Streptococcal pyrogenic exotoxin B (SpeB) is a cysteine protease of GAS which degrades human immunoglobulins, complement components, and extracellular matrix proteins (15, 23, 27, 42). In addition, SpeB also degrades several bacterial proteins, including surface M proteins, protein F1 and C5a peptidase, and secreted proteins such as DNase and EndoS (2, 6, 33, 45). It is thought that SpeB enhances host tissue destruction and bacterial dissemination during GAS infection (6, 7, 23).

In the present study, we found that different GAS strains have different covR expression patterns during bacterial growth. The difference in the covR expression pattern among GAS strains is associated with different bacterial growth and SpeB expression patterns. In addition, covR expression at the early stationary phase is highly associated with emm1/ST28 strains. Our results show that epidemiologically important emm1/ST28 strains present unique covR and speB expression patterns and exhibit faster growth.

MATERIALS AND METHODS

Bacterial strains.

The GAS clinical isolates analyzed in this study were randomly selected from the collection consecutively archived between 1994 and 2003 at National Cheng Kung University Hospital, Tainan, Taiwan (Table (Table1).1). GAS strain NZ131 (M49) was described previously (43). SF370 (M1T1) is strain ATCC 700294. All GAS strains were grown in tryptic soy broth (Becton, Dickinson and Company, Sparks, MD) supplemented with 0.5% yeast extract (TSBY).

TABLE 1.
emm types, PFGE types, covR expression patterns, and MLST characteristics of 21 GAS strains

RNA extraction and Northern hybridization.

RNA extraction from GAS was performed by the method described previously (12). Briefly, the bacterial pellet was washed with ice-cold 0.2 M sodium acetate twice and resuspended in buffer (100 mM of Tris-HCl [pH 7.0], 1 mM EDTA, 25% [wt/vol] glucose) containing 40 μl of lysozyme (20 mg/ml) and 10 μl of mutanolysin (1 U/μl; Sigma Chemicals, St. Louis, MO) and then incubated at 37°C for 1 h. After incubation, bacterial pellets were collected and resuspended in 500 μl of acetic buffer (20 mM sodium acetate [pH 5.5], 1 mM EDTA, 0.5% [wt/vol] sodium dodecyl sulfate) with 500 μl of hot phenol. After vortexing, the mixtures were centrifuged at 14,000 × g for 20 min. The upper aqueous layer was collected, and RNAs were precipitated with isopropanol. RNAs were dissolved in diethyl pyrocarbonate-H2O and treated with DNase (Promega, Madison, WI) at 37°C for 2 h. After DNase treatment, RNAs were obtained by using phenol-chloroform extraction and isopropanol precipitation. Northern hybridization analysis was performed as described previously (12). The probes used for detecting covR, speB, sagA, emm, and scpA expression are described in Table Table2.2. After hybridization, the membranes were washed and the hybridized RNA transcripts were detected by a LAS3000 Intelligent Dark Box (Fujifilm, Japan). All Northern hybridization analyses were performed at least twice independently.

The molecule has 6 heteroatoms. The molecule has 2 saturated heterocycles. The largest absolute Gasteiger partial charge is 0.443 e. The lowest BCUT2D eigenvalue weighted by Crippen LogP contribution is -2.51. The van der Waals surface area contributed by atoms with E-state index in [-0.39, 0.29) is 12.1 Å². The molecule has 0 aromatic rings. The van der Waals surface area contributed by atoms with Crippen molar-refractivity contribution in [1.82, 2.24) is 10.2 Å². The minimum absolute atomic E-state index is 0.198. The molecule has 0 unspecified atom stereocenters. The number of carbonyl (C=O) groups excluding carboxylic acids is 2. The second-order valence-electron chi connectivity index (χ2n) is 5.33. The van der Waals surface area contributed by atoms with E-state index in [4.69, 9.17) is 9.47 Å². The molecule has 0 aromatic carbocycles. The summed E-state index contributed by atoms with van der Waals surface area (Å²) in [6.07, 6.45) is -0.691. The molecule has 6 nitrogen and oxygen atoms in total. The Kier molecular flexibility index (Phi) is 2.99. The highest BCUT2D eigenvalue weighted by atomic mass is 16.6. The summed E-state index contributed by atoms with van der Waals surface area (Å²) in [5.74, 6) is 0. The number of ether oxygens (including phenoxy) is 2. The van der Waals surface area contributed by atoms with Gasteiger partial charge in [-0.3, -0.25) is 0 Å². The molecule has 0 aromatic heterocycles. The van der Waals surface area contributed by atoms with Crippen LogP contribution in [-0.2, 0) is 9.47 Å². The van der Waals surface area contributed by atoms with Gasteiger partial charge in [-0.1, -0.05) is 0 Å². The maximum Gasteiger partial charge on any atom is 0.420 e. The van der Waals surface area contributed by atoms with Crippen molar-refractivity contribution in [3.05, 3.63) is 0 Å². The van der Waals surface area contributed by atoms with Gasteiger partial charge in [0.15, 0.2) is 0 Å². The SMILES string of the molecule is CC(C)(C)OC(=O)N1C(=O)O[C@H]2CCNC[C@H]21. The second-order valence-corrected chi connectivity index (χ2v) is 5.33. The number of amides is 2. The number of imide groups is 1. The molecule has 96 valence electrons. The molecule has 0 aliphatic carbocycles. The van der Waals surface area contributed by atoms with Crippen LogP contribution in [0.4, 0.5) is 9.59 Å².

TABLE 2.
Primers used in this study

Western hybridization.

Three hundred microliters of bacterial culture supernatant was mixed with 1.2 ml of acetone and incubated at −20°C for 1 h to precipitate the total protein. The precipitated protein was collected by centrifugation at 14,000 × g for 20 min at 4°C. The protein pellet was dissolved in 50 mM NaOH, and the protein concentration was determined by the Bio-Rad protein assay (Bio-Rad Laboratories, Hercules, CA). Two micrograms of total protein was subjected to sodium dodecyl sulfate-polyacrylamide gel electrophoresis followed by transfer to polyvinylidene difluoride membranes. The membrane was blocked with phosphate-buffered saline (PBS) containing 5% (wt/vol) skim milk at 37°C for 2 h and probed with anti-C192S mouse serum prepared as previously described (28). After three washes with PBS containing 0.05% Tween 20 (PBST), the membrane was incubated with horseradish peroxidase-conjugated anti-mouse immunoglobulin antibody (Chemicon International, Inc., Temecula, CA). After incubation, the membrane was washed with PBST solution three times and then was treated with chemiluminescent substrate (Pierce ECL Western blotting substrate; Thermo Fisher Scientific, Inc., Rockford, IL) to visualize the signal. The signal was detected with the LAS 3000 Intelligent Box (Fujifilm, Japan). All Western hybridization analyses were performed at least twice independently.